How can you be sure that you are choosing the right person to give you advice when you separate? You might be going through tough times, and to make it worse, you have to deal with the unfamiliar world of lawyers and courts and dispute resolution.
Most people find a lawyer online or get a recommendation from a friend. That can be fine – recommendations in particular are very useful – but what about:
- Do they have the knowledge and skills to deal with your particular circumstances?
- Do you like them? Do you get on, and feel able to talk openly with them?
- Do you understand what they are saying? Do they communicate clearly?
- Are you comfortable with the advice – even if it’s not what you want to hear, does it all make sense?
The best option is to talk to 2 or 3 different lawyers before making your decision. Ring the firm, see if they will talk to you, and check that you are comfortable with their approach. Alternatively, most firms of solicitors offer a fixed fee initial meeting (it’s £100 here at bbl family law). If your case is going to be complicated, it’s worth meeting a couple of people to check you find the right person.
Remember, the lawyer isn’t your friend. They are there to support you but also to be realistic about the strengths and weaknesses of your situation. Are they giving:
- Clear, understandable advice?
- Have they explained the reasons and background for that advice?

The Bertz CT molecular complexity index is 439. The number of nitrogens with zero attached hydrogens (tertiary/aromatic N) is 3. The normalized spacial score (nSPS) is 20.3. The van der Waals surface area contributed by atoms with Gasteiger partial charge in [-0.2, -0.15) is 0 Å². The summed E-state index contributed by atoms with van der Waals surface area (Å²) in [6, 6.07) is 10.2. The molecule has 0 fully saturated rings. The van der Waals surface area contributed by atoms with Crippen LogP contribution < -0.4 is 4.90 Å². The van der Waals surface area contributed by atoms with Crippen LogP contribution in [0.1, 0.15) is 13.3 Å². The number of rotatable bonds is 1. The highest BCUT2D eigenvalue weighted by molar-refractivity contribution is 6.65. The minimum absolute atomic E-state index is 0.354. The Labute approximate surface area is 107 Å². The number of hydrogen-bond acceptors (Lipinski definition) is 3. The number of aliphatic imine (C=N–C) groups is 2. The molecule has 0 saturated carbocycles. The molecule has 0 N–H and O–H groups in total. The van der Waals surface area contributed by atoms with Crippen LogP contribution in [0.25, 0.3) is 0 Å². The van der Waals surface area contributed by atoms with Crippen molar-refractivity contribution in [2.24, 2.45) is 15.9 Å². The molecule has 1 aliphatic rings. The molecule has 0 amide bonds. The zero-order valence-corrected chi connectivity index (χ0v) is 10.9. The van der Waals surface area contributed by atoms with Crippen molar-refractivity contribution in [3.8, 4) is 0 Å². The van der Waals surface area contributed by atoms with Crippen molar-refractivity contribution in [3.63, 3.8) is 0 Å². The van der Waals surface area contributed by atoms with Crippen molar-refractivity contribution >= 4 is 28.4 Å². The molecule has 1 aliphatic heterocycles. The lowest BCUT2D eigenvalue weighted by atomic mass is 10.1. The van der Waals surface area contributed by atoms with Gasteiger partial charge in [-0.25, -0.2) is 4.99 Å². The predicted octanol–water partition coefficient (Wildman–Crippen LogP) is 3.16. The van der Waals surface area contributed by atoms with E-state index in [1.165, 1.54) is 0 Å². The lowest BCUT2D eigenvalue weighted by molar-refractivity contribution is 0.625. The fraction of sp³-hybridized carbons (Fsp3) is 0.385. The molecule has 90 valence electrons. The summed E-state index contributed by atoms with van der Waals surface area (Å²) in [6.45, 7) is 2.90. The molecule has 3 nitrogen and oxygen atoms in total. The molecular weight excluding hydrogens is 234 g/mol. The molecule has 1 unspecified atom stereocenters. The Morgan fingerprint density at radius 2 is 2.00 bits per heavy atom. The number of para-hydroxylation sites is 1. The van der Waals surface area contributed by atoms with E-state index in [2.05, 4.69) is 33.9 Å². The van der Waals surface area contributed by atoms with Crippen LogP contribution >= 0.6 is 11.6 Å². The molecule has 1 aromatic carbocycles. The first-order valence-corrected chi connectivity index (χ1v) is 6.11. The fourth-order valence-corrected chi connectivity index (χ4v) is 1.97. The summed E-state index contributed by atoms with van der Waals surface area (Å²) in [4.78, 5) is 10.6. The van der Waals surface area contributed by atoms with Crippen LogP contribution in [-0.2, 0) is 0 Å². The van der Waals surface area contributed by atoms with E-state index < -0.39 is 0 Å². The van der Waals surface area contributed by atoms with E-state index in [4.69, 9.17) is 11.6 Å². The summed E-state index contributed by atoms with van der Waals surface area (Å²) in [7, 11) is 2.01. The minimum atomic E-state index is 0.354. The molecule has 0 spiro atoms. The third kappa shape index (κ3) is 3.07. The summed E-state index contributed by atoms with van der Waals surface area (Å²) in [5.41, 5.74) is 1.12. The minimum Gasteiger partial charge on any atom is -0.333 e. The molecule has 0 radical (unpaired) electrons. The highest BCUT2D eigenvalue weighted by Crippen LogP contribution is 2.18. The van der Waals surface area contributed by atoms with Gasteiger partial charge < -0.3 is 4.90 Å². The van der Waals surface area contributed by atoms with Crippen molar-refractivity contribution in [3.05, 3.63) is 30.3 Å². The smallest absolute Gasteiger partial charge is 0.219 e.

- Have they understood your concerns?
- Conversely, are you comfortable they have filtered out the information they need, and are they focusing on getting helping you see beyond things which lawyers shouldn’t really be dealing with?
- Have they been open about costs? People sometimes feel uncomfortable talking about fees. The lawyer should take the lead and tell you what the costs are likely to be. At the initial meeting they can only give a range of costs for different outcomes, but it is important that they are open with you. They should also talk about how and when the fees are paid.
- Are they a member of Resolution? They are the national organisation which promotes a better approach to family law.
Also, make sure they give you information about the full range of options. They should give you advice about what the court might do, but also give you information about the options for avoiding court. Have they mentioned “DIY” (which means you and your ex sorting things out between yourselves, with the lawyers in the background to give you advice if you need it)? Or mediation? Or collaborative law? Or arbitration? If not you need to question why not – these processes can be much cheaper than using lawyers in the traditional way. You need to be satisfied that the lawyer is helping you find the right process for you. More details about options can be found here.
If in doubt please ring and ask to talk to one of our solicitors – we welcome the chance to have an initial chat with you!